‘Free My Internet’ Movement Rises in Singapore

Singapore’s new licensing scheme for news websites announced by the Media Development Authority (MDA) was quickly denounced by many netizens as a censorship measure. A group of concerned netizens called the ‘Free My Internet’ movement has called on the public to join a rally this coming Saturday, June 8, 2013, to demand the withdrawal of the controversial regulation.

Under the new rule, news websites that report on Singapore and which have 50,000 unique IP views a month must secure a license. Further, they must put up a ‘performance bond’ of $50,000. It also has this provision which angered and worried many netizens:

The Licence also makes it clear that online news sites are expected to comply within 24 hours to MDA’s directions to remove content that is found to be in breach of content standards.

So far, the government has identified 10 websites, including Yahoo! Singapore, which are covered by the ruling.

#freemyinternetThe #freemyinternet movement thinks the license scheme will undermine internet freedom and free speech in Singapore:

We encourage all Singaporeans who are concerned about our future and our ability to participate in everyday online activities and discussions, and to seek out alternative news and analysis, to take a strong stand against the licensing regime which can impede on your independence.

A petition warned Singapore bloggers that they could still be affected by the ruling despite the assurance of the government that bloggers are exempted from the measure:

Even though MDA said that blogs do not fall under the licensing scheme, this is not reflected in the wording of the legislation. It leaves the door open for blogs or any other site to be forced to license in the future without any change in the law.

Socio-political bloggers and commentators issued this joint statement:

As part of the community of websites in Singapore that provide sociopolitical news and analysis to Singaporeans, we are concerned about the impact of the newly-introduced requirement on fellow Singaporeans’ ability to receive diverse news information.

The new licensing regime has the very real potential to reduce the channels available to Singaporeans to receive news and analysis of the sociopolitical situation in Singapore and it is in the interest of all Singaporeans to guard against the erosion and availability of news channels that Singaporeans should rightfully have access to.

Responding to the barrage of criticism, the MDA insisted that the license scheme is fair:

An individual publishing views on current affairs and trends on his/her personal website or blog does not amount to news reporting.

…content guidelines are focused on core content concerns that would threaten the social fabric and national interests of our country. Examples include content that incites racial or religious hatred; misleads and causes mass panic; or advocates or promotes violence.

The framework is not an attempt to influence the editorial slant of news sites

visakan veerasamy notes that the MDA scheme has unified Singapore netizens:

Maybe a few years from now the MDA licensing thing will be remembered as the issue that got bloggers and alt-news agencies coming together against a common threat to have a national conversation of their own.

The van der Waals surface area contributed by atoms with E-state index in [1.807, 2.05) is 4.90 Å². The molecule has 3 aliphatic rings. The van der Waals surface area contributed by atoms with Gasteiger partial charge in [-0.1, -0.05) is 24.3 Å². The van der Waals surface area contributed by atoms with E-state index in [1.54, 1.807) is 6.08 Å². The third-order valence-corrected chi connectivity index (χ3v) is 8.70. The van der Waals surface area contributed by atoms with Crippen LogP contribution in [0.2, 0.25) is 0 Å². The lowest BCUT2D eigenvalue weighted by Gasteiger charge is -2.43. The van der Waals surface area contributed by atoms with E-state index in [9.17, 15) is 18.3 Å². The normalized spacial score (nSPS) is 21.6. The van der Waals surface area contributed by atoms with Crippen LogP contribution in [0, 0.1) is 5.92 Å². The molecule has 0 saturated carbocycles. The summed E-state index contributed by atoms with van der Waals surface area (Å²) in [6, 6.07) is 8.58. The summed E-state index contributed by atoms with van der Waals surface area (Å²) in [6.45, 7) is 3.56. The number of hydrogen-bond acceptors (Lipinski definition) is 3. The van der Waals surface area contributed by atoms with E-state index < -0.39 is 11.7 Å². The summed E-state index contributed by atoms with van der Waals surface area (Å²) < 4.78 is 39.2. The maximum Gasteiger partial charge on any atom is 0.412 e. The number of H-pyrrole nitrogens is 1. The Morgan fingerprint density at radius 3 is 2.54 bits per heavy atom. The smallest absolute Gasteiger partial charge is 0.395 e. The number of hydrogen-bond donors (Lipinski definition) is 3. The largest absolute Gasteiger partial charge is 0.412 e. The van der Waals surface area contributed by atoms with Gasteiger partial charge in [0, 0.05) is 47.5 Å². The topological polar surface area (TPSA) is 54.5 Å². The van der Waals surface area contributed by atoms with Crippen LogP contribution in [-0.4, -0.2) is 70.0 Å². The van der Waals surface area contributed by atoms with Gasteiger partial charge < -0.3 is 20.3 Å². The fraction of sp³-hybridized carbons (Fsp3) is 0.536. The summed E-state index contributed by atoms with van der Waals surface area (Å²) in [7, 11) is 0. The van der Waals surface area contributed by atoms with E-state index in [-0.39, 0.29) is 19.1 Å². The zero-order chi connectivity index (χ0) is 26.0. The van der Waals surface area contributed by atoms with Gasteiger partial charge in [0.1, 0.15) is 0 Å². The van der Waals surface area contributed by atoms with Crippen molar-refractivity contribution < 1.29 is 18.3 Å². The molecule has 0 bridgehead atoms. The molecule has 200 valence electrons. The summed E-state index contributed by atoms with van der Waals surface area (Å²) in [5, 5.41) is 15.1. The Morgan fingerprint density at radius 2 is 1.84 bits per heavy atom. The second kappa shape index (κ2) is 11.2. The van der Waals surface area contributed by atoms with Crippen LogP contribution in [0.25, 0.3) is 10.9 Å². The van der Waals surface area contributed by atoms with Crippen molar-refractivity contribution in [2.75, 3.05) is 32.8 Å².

They propose a terrible idea, and then piss off the masses enough to inspire a co-ordinated response. Boom, active and engaged citizenry. This is great for Singapore.

It is a draconian measure, writes Jentrified Citizen:

The Government is well aware of the power of the Internet and how it is fast igniting the people’s conscience and socio-political consciousness. This is why they are trying to cut off our oxygen with more draconian measures. And they are in a position to do so as they have absolute power and control over almost everything in tiny Singapore.

Because of vague wording in the ruling, a popular news blog can still be ordered to apply for license. It all depends on the MDA. Jeannette Chong-Aruldoss is not happy with this authority given to MDA:

It is discomforting that the Minister has the discretion, the limits of which is still unclear, to decide whether and when a website should be licensed.

Z’ming Cik warns about the impact of the scheme on political blogging:

The new rules will serve to deter bloggers in Singapore from discussing social and political issues, and encourage people to blog about facial cream or their pet dogs instead.

This would presumably help create a ‘safe’ environment for the ruling party’s continual domination in Singapore, free from criticisms.

publichouse.sg argues why Singaporeans should oppose the measure:

…because this new rule affects not only moderators and contributors of online news sites but also their readers, all Singaporeans should fight to protect their rights and voice their opposition of the rule. It is most certainly not in the interest of the people to have what they read censored or controlled, especially when the primary purpose of online news sites is to provide alternatives to the mainstream media.

Siew Kum Hong fears that the regulation would further hurt the image of Singapore in the world:

This new regulation is a mistake, and reinforces the perception that Singapore is a repressive place — which is precisely the wrong message to be sending to a globalised and networked world, when you are trying to build an innovative and creative economy where freedom of thought is so essential.


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